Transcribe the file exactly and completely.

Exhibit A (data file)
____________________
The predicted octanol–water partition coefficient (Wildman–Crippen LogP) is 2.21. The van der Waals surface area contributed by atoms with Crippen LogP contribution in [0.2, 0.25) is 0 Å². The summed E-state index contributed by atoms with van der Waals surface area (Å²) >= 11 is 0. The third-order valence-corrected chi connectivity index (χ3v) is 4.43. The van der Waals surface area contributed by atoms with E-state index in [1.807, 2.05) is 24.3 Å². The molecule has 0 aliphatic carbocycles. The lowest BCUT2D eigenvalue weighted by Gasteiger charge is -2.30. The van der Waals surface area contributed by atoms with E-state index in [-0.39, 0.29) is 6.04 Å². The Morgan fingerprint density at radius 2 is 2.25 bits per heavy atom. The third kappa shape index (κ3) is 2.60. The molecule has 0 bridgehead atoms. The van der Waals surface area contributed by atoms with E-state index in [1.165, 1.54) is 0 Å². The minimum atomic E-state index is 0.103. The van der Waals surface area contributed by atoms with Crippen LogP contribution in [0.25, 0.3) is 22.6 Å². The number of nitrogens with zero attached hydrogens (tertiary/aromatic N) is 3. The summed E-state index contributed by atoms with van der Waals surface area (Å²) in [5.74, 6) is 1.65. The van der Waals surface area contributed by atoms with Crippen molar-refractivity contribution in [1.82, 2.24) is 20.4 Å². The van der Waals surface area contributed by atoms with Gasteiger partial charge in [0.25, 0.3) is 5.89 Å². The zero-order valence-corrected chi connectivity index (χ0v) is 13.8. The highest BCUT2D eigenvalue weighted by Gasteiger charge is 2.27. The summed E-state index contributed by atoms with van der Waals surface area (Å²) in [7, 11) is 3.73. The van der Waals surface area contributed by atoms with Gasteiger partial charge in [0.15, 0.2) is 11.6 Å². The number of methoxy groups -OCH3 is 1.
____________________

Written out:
The predicted octanol–water partition coefficient (Wildman–Crippen LogP) is 2.21. The van der Waals surface area contributed by atoms with Crippen LogP contribution in [0.2, 0.25) is 0 Å². The summed E-state index contributed by atoms with van der Waals surface area (Å²) >= 11 is 0. The third-order valence-corrected chi connectivity index (χ3v) is 4.43. The van der Waals surface area contributed by atoms with E-state index in [1.807, 2.05) is 24.3 Å². The molecule has 0 aliphatic carbocycles. The lowest BCUT2D eigenvalue weighted by Gasteiger charge is -2.30. The van der Waals surface area contributed by atoms with E-state index in [-0.39, 0.29) is 6.04 Å². The Morgan fingerprint density at radius 2 is 2.25 bits per heavy atom. The third kappa shape index (κ3) is 2.60. The molecule has 0 bridgehead atoms. The van der Waals surface area contributed by atoms with E-state index in [1.165, 1.54) is 0 Å². The minimum atomic E-state index is 0.103. The van der Waals surface area contributed by atoms with Crippen LogP contribution in [0.25, 0.3) is 22.6 Å². The number of nitrogens with zero attached hydrogens (tertiary/aromatic N) is 3. The summed E-state index contributed by atoms with van der Waals surface area (Å²) in [5.74, 6) is 1.65. The van der Waals surface area contributed by atoms with Crippen molar-refractivity contribution in [1.82, 2.24) is 20.4 Å². The van der Waals surface area contributed by atoms with Gasteiger partial charge in [0.25, 0.3) is 5.89 Å². The zero-order valence-corrected chi connectivity index (χ0v) is 13.8. The highest BCUT2D eigenvalue weighted by Gasteiger charge is 2.27. The summed E-state index contributed by atoms with van der Waals surface area (Å²) in [7, 11) is 3.73. The van der Waals surface area contributed by atoms with Gasteiger partial charge in [0.15, 0.2) is 11.6 Å². The number of methoxy groups -OCH3 is 1.